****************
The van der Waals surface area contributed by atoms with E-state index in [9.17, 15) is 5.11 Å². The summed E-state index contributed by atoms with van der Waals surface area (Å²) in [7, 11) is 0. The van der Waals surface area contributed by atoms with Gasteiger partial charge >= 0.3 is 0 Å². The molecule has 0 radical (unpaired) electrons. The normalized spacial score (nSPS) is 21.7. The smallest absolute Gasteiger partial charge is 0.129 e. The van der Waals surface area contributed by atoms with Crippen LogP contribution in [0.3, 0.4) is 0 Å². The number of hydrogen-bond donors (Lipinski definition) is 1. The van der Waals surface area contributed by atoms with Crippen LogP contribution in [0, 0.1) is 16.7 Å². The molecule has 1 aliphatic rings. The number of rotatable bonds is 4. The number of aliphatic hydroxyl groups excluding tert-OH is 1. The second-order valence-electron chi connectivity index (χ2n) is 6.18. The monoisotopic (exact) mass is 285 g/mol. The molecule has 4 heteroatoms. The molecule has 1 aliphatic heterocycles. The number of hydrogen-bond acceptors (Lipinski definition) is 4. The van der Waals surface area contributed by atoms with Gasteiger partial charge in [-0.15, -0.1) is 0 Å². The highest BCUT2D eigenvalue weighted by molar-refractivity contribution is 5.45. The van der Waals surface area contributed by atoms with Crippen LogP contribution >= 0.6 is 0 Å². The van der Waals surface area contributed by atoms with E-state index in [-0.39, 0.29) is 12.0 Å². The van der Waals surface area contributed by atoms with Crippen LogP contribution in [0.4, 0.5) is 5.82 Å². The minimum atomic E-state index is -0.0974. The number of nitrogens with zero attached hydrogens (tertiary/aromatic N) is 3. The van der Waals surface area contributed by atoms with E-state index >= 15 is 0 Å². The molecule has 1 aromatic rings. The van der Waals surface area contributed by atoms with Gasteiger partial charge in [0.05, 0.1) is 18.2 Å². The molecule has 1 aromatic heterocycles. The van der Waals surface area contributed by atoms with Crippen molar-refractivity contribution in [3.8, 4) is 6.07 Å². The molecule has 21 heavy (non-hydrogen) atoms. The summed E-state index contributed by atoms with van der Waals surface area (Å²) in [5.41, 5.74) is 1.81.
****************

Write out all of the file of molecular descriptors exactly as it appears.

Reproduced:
The van der Waals surface area contributed by atoms with E-state index in [9.17, 15) is 5.11 Å². The summed E-state index contributed by atoms with van der Waals surface area (Å²) in [7, 11) is 0. The van der Waals surface area contributed by atoms with Gasteiger partial charge >= 0.3 is 0 Å². The molecule has 0 radical (unpaired) electrons. The normalized spacial score (nSPS) is 21.7. The smallest absolute Gasteiger partial charge is 0.129 e. The van der Waals surface area contributed by atoms with Crippen LogP contribution in [0.3, 0.4) is 0 Å². The number of hydrogen-bond donors (Lipinski definition) is 1. The van der Waals surface area contributed by atoms with Crippen LogP contribution in [0, 0.1) is 16.7 Å². The molecule has 1 aliphatic rings. The number of rotatable bonds is 4. The number of aliphatic hydroxyl groups excluding tert-OH is 1. The second-order valence-electron chi connectivity index (χ2n) is 6.18. The monoisotopic (exact) mass is 285 g/mol. The molecule has 4 heteroatoms. The molecule has 1 aliphatic heterocycles. The number of hydrogen-bond acceptors (Lipinski definition) is 4. The van der Waals surface area contributed by atoms with Gasteiger partial charge in [-0.15, -0.1) is 0 Å². The highest BCUT2D eigenvalue weighted by molar-refractivity contribution is 5.45. The van der Waals surface area contributed by atoms with Crippen LogP contribution >= 0.6 is 0 Å². The van der Waals surface area contributed by atoms with E-state index in [-0.39, 0.29) is 12.0 Å². The van der Waals surface area contributed by atoms with Crippen LogP contribution in [0.4, 0.5) is 5.82 Å². The minimum atomic E-state index is -0.0974. The number of nitrogens with zero attached hydrogens (tertiary/aromatic N) is 3. The van der Waals surface area contributed by atoms with E-state index >= 15 is 0 Å². The molecule has 1 aromatic rings. The van der Waals surface area contributed by atoms with Gasteiger partial charge in [0.05, 0.1) is 18.2 Å². The molecule has 1 aromatic heterocycles. The van der Waals surface area contributed by atoms with Crippen molar-refractivity contribution in [3.8, 4) is 6.07 Å². The molecule has 21 heavy (non-hydrogen) atoms. The summed E-state index contributed by atoms with van der Waals surface area (Å²) in [5.41, 5.74) is 1.81.